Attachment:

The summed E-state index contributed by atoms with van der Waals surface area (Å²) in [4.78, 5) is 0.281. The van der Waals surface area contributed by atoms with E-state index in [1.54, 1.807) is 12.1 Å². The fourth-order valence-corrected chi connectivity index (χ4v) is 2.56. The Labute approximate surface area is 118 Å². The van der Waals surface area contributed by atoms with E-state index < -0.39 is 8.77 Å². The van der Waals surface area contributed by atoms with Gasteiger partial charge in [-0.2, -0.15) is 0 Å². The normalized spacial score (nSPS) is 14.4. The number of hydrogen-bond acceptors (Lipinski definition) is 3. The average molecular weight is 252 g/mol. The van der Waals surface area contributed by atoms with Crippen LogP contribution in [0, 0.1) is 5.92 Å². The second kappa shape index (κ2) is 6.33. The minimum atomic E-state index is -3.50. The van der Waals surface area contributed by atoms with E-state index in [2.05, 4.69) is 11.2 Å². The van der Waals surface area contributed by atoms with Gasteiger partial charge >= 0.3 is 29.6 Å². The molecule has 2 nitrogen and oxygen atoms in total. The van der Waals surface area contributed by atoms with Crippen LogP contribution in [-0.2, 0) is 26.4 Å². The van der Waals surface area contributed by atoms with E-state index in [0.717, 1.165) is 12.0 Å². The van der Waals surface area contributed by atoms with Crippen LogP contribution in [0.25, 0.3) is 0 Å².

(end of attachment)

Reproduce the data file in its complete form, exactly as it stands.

The summed E-state index contributed by atoms with van der Waals surface area (Å²) in [4.78, 5) is 0.281. The van der Waals surface area contributed by atoms with E-state index in [1.54, 1.807) is 12.1 Å². The fourth-order valence-corrected chi connectivity index (χ4v) is 2.56. The Labute approximate surface area is 118 Å². The van der Waals surface area contributed by atoms with E-state index < -0.39 is 8.77 Å². The van der Waals surface area contributed by atoms with Gasteiger partial charge in [-0.2, -0.15) is 0 Å². The normalized spacial score (nSPS) is 14.4. The number of hydrogen-bond acceptors (Lipinski definition) is 3. The average molecular weight is 252 g/mol. The van der Waals surface area contributed by atoms with Crippen LogP contribution in [0, 0.1) is 5.92 Å². The second kappa shape index (κ2) is 6.33. The minimum atomic E-state index is -3.50. The van der Waals surface area contributed by atoms with E-state index in [2.05, 4.69) is 11.2 Å². The van der Waals surface area contributed by atoms with Gasteiger partial charge >= 0.3 is 29.6 Å². The molecule has 2 nitrogen and oxygen atoms in total. The van der Waals surface area contributed by atoms with Crippen LogP contribution in [-0.2, 0) is 26.4 Å². The van der Waals surface area contributed by atoms with E-state index in [0.717, 1.165) is 12.0 Å². The van der Waals surface area contributed by atoms with Crippen LogP contribution in [0.25, 0.3) is 0 Å².